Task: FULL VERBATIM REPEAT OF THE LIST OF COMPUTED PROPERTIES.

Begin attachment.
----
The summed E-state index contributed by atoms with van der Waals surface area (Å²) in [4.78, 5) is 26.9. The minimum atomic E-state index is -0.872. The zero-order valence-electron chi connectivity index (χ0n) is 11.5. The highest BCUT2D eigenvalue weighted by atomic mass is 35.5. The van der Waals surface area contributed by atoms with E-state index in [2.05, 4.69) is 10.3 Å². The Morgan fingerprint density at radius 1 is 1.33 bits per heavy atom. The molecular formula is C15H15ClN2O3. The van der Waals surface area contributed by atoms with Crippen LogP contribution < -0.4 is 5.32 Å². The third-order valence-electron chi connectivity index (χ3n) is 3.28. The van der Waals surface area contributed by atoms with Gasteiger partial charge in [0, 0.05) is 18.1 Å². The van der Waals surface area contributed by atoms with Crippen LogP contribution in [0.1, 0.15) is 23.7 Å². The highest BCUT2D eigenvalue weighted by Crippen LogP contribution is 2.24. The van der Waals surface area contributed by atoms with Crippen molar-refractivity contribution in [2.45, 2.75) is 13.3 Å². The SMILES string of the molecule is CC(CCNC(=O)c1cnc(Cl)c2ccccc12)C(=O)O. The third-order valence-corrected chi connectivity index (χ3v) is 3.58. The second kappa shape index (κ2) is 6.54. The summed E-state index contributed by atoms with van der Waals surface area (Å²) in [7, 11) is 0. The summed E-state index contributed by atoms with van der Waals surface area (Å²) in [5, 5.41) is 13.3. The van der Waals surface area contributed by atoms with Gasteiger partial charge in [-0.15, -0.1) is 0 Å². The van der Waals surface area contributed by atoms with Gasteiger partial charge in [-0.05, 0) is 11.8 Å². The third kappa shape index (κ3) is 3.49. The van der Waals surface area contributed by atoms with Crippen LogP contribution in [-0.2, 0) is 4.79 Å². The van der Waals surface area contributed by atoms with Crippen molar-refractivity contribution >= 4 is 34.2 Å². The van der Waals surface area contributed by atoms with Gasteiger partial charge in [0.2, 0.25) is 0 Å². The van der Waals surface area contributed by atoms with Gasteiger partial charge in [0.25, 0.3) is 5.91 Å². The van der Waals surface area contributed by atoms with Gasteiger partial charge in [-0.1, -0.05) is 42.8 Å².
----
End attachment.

The summed E-state index contributed by atoms with van der Waals surface area (Å²) in [4.78, 5) is 26.9. The minimum atomic E-state index is -0.872. The zero-order valence-electron chi connectivity index (χ0n) is 11.5. The highest BCUT2D eigenvalue weighted by atomic mass is 35.5. The van der Waals surface area contributed by atoms with E-state index in [2.05, 4.69) is 10.3 Å². The Morgan fingerprint density at radius 1 is 1.33 bits per heavy atom. The molecular formula is C15H15ClN2O3. The van der Waals surface area contributed by atoms with Crippen LogP contribution < -0.4 is 5.32 Å². The third-order valence-electron chi connectivity index (χ3n) is 3.28. The van der Waals surface area contributed by atoms with Gasteiger partial charge in [0, 0.05) is 18.1 Å². The van der Waals surface area contributed by atoms with Crippen LogP contribution in [0.1, 0.15) is 23.7 Å². The highest BCUT2D eigenvalue weighted by Crippen LogP contribution is 2.24. The van der Waals surface area contributed by atoms with Crippen molar-refractivity contribution in [2.45, 2.75) is 13.3 Å². The SMILES string of the molecule is CC(CCNC(=O)c1cnc(Cl)c2ccccc12)C(=O)O. The third-order valence-corrected chi connectivity index (χ3v) is 3.58. The second kappa shape index (κ2) is 6.54. The summed E-state index contributed by atoms with van der Waals surface area (Å²) in [7, 11) is 0. The summed E-state index contributed by atoms with van der Waals surface area (Å²) in [5, 5.41) is 13.3. The van der Waals surface area contributed by atoms with Gasteiger partial charge in [-0.15, -0.1) is 0 Å². The van der Waals surface area contributed by atoms with Gasteiger partial charge in [-0.05, 0) is 11.8 Å². The third kappa shape index (κ3) is 3.49. The van der Waals surface area contributed by atoms with Crippen LogP contribution in [-0.2, 0) is 4.79 Å². The van der Waals surface area contributed by atoms with Crippen molar-refractivity contribution >= 4 is 34.2 Å². The van der Waals surface area contributed by atoms with Gasteiger partial charge in [0.2, 0.25) is 0 Å². The van der Waals surface area contributed by atoms with Gasteiger partial charge in [0.25, 0.3) is 5.91 Å². The van der Waals surface area contributed by atoms with Gasteiger partial charge in [-0.1, -0.05) is 42.8 Å².